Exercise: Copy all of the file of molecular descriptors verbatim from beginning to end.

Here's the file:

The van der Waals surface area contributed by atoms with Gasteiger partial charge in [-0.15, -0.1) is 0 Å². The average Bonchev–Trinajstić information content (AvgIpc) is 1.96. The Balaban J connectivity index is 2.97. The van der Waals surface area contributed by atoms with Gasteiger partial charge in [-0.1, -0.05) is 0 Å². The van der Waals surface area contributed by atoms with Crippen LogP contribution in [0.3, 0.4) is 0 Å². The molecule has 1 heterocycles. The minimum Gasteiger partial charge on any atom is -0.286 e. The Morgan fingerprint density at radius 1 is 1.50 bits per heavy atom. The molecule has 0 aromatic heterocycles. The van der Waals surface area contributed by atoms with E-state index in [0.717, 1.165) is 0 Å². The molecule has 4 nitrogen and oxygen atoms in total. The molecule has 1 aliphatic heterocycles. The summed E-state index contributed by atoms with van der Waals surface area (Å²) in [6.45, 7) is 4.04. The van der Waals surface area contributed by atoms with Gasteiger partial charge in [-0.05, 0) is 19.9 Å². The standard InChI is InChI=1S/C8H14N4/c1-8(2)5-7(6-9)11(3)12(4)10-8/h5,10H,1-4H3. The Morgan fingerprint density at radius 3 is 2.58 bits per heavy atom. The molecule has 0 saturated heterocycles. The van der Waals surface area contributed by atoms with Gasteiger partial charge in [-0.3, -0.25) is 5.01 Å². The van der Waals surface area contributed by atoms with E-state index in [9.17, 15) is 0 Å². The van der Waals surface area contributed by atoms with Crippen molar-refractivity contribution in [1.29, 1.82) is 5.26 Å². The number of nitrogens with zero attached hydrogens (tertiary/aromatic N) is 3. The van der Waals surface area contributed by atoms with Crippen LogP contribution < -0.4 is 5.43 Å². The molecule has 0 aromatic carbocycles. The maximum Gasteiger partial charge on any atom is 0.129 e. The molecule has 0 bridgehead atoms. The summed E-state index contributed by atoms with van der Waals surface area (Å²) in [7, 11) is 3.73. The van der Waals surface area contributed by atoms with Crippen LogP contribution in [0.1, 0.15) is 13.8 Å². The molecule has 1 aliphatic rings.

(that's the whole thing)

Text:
The van der Waals surface area contributed by atoms with Gasteiger partial charge in [-0.15, -0.1) is 0 Å². The average Bonchev–Trinajstić information content (AvgIpc) is 1.96. The Balaban J connectivity index is 2.97. The van der Waals surface area contributed by atoms with Gasteiger partial charge in [-0.1, -0.05) is 0 Å². The van der Waals surface area contributed by atoms with Crippen LogP contribution in [0.3, 0.4) is 0 Å². The molecule has 1 heterocycles. The minimum Gasteiger partial charge on any atom is -0.286 e. The Morgan fingerprint density at radius 1 is 1.50 bits per heavy atom. The molecule has 0 aromatic heterocycles. The van der Waals surface area contributed by atoms with E-state index in [0.717, 1.165) is 0 Å². The molecule has 4 nitrogen and oxygen atoms in total. The molecule has 1 aliphatic heterocycles. The summed E-state index contributed by atoms with van der Waals surface area (Å²) in [6.45, 7) is 4.04. The van der Waals surface area contributed by atoms with Gasteiger partial charge in [-0.05, 0) is 19.9 Å². The standard InChI is InChI=1S/C8H14N4/c1-8(2)5-7(6-9)11(3)12(4)10-8/h5,10H,1-4H3. The Morgan fingerprint density at radius 3 is 2.58 bits per heavy atom. The molecule has 0 saturated heterocycles. The van der Waals surface area contributed by atoms with Gasteiger partial charge in [-0.3, -0.25) is 5.01 Å². The van der Waals surface area contributed by atoms with E-state index in [9.17, 15) is 0 Å². The van der Waals surface area contributed by atoms with Crippen molar-refractivity contribution in [1.29, 1.82) is 5.26 Å². The number of nitrogens with zero attached hydrogens (tertiary/aromatic N) is 3. The van der Waals surface area contributed by atoms with Crippen LogP contribution < -0.4 is 5.43 Å². The molecule has 0 aromatic carbocycles. The maximum Gasteiger partial charge on any atom is 0.129 e. The molecule has 0 bridgehead atoms. The summed E-state index contributed by atoms with van der Waals surface area (Å²) in [7, 11) is 3.73. The van der Waals surface area contributed by atoms with Crippen LogP contribution in [0.1, 0.15) is 13.8 Å². The molecule has 1 aliphatic rings.